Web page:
In his opening address, Senate President, Dr Bukola Saraki, represented by the Deputy Senate Leader, Bala Ibn Na’Allah, said the Police in the country should be up and doing in securing lives and properties of the citizenry.
According to him, the 75-year-old colonial laws under which the police operate need to be repealed and new laws enacted to put the Force abreast of modern-day policing in line with global best practice.
Saraki said the new law, when enacted would guarantee better performance of police and adequate protection of citizens’ fundamental rights and privileges under the law just as he advocated a comprehensive review of funding framework for the force.
Na’Allah, who is the sponsor of the bill, said Nigeria police, which was in the past as one of the best Police forces in the world, has regrettably had its credibility eroded, adding that the police force has suffered in the hands of politicians and even the general public.
“Every attempt to insulate the police as a responsible institution has failed. There are so many allegations against the police. Police need to be insulated from politics and politicians,” Na’Allah further said.
In other news, however, workers at the National Assembly, last week, shocked both the management and leadership of the legislature, when they made good their threat to picket the Assembly over unpaid salary arrears and outstanding promotion.
The workers under the aegis of Parliamentary Staff Association of Nigeria (PASAN), on Tuesday, barricaded all entrances to the chambers and denied the legislators chance to carry out legislative duties for that day.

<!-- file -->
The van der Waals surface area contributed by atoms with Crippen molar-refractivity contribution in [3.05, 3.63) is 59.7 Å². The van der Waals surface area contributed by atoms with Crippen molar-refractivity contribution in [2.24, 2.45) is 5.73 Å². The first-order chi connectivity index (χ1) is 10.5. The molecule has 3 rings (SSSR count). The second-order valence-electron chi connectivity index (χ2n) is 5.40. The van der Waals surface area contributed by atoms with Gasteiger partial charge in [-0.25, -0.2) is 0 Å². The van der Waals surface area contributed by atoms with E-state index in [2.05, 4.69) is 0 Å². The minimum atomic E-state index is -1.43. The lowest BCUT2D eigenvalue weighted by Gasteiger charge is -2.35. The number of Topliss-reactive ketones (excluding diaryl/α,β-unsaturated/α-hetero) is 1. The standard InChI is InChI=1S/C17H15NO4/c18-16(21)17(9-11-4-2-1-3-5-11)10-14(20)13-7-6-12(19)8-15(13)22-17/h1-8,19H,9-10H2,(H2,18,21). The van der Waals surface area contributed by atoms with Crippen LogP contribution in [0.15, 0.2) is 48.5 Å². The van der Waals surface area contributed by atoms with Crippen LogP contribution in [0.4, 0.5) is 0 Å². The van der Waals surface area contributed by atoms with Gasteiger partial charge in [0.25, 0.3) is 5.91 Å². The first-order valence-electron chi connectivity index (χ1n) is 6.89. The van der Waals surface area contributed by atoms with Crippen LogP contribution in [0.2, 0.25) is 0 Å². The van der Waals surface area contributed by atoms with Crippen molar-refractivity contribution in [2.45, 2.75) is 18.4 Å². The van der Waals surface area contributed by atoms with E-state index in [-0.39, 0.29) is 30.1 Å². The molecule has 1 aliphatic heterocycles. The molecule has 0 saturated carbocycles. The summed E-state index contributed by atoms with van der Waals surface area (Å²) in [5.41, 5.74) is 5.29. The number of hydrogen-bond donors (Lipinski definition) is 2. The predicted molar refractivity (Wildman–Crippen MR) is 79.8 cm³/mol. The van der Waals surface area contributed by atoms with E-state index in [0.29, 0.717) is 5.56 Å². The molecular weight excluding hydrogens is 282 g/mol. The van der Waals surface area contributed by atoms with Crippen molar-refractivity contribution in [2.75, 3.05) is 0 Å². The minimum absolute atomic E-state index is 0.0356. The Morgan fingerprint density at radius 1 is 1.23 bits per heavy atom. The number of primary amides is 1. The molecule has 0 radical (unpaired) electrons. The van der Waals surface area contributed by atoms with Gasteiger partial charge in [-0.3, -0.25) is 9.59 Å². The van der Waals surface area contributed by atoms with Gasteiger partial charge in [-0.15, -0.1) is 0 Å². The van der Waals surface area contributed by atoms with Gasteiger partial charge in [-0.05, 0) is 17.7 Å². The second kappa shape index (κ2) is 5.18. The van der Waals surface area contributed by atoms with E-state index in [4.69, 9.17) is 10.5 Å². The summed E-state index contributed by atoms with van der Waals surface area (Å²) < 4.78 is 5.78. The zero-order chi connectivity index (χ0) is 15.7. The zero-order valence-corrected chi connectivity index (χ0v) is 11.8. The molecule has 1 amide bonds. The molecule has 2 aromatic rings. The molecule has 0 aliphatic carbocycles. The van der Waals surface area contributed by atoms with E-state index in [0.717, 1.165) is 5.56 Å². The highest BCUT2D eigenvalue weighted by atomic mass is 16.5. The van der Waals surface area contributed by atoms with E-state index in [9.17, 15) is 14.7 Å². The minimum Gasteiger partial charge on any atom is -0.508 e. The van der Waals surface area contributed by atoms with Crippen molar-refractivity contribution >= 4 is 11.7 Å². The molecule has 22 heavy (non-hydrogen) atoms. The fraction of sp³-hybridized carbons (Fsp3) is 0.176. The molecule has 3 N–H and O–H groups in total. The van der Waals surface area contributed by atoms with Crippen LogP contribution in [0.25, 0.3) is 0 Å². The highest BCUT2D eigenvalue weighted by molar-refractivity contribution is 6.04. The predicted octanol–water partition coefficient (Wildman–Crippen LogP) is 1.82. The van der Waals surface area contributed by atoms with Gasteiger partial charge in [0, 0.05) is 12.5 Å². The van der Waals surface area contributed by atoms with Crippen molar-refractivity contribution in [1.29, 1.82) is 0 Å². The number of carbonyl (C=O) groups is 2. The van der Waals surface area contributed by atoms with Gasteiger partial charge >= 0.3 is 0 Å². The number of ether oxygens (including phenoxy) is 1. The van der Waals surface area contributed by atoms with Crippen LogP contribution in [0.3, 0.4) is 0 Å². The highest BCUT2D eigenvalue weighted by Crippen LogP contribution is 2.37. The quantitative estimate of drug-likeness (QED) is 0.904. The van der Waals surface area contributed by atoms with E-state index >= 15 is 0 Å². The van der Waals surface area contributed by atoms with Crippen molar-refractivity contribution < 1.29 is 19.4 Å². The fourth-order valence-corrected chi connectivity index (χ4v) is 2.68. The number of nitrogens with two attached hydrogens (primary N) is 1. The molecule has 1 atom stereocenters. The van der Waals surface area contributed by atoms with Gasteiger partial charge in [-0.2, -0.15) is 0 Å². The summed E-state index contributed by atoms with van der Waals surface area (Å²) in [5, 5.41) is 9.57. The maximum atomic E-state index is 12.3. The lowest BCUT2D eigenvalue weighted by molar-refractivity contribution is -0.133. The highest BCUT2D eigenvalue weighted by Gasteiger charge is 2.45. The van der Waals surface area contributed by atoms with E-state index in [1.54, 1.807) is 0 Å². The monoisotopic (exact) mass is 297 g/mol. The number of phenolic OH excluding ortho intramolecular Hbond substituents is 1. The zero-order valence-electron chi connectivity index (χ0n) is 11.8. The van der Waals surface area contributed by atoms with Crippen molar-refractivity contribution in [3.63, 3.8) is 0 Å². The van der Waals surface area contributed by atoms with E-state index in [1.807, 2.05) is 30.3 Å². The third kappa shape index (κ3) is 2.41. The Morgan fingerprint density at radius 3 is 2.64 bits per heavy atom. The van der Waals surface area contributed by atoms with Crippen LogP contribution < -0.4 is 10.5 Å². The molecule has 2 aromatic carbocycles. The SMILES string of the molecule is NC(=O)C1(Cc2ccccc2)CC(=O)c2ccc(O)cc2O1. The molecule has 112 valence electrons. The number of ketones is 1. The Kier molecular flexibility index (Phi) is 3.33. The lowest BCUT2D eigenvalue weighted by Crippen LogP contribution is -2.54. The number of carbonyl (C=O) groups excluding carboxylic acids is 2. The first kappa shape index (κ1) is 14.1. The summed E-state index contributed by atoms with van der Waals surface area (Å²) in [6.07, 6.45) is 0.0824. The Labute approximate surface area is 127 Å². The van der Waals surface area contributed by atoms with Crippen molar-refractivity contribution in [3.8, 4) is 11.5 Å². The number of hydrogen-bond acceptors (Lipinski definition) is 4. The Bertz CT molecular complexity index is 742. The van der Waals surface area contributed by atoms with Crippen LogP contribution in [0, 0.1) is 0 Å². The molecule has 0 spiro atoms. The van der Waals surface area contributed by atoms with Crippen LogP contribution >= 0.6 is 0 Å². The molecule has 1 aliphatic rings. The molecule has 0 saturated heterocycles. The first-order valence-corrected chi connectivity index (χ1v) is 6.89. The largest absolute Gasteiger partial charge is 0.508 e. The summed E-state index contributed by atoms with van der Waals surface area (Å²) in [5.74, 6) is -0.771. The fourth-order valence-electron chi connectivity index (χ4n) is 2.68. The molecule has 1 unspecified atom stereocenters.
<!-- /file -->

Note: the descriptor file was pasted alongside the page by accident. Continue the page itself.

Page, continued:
PASAN had penultimate weekend threatened to picket the National Assembly if the management failed to accede to its demands, including outstanding workers’ salaries and promotions. The workers, in their hundreds, amassed at the foyer of the National Assembly as early as 8.am barricaded the entrances to the two chambers thereby preventing Senators and House members from carrying out their legislative duties.
The federal lawmakers including the Deputy Senate President, Senator Ike Ekweremadu, who arrived for plenary, were prevented from gaining entry into the Chambers by the angry staff, who insisted that there wouldn’t be sitting in the National Assembly until the payment of their Consolidated Salary Structure (CONLESS).
The protesting workers, who chanted several anti-Clerk of the National Assembly (CNA), Mohammed Sani-Omolori songs, displayed placards with inscriptions such as: “Executive, fund National Assembly now”, “Omolori must go”, “Our Mumu Don Do”, “CONLESS has been approved since 2010”, “Promotion is our right, say no to consultancy”, etc.
Senate President, Dr Bukola Saraki in company with Speaker Dogara, at about 1.55 pm, addressed the workers and sought their co-operation in resolving the issues at stake.
Saraki, who told the aggrieved workers to give the National Assembly leadership up till Friday to find a lasting solution to their demands, was however halted with shouts of ‘No Alert, No Sitting, No Alert; No Sitting’.
Later, Senate Leader, Ahmad Lawan and his House Counterpart, Hon. Femi Gbajabiamila, told reporters that the leadership of the National Assembly decided to intervene “in the matter between the workers and Assembly management so that matters will not get out of hand”.
He, however, cautioned the workers against disrupting the sitting of the two chambers of the Assembly, saying “much as the workers have the right to complain, they should not prevent Senate and House from carrying out their legislative duties”.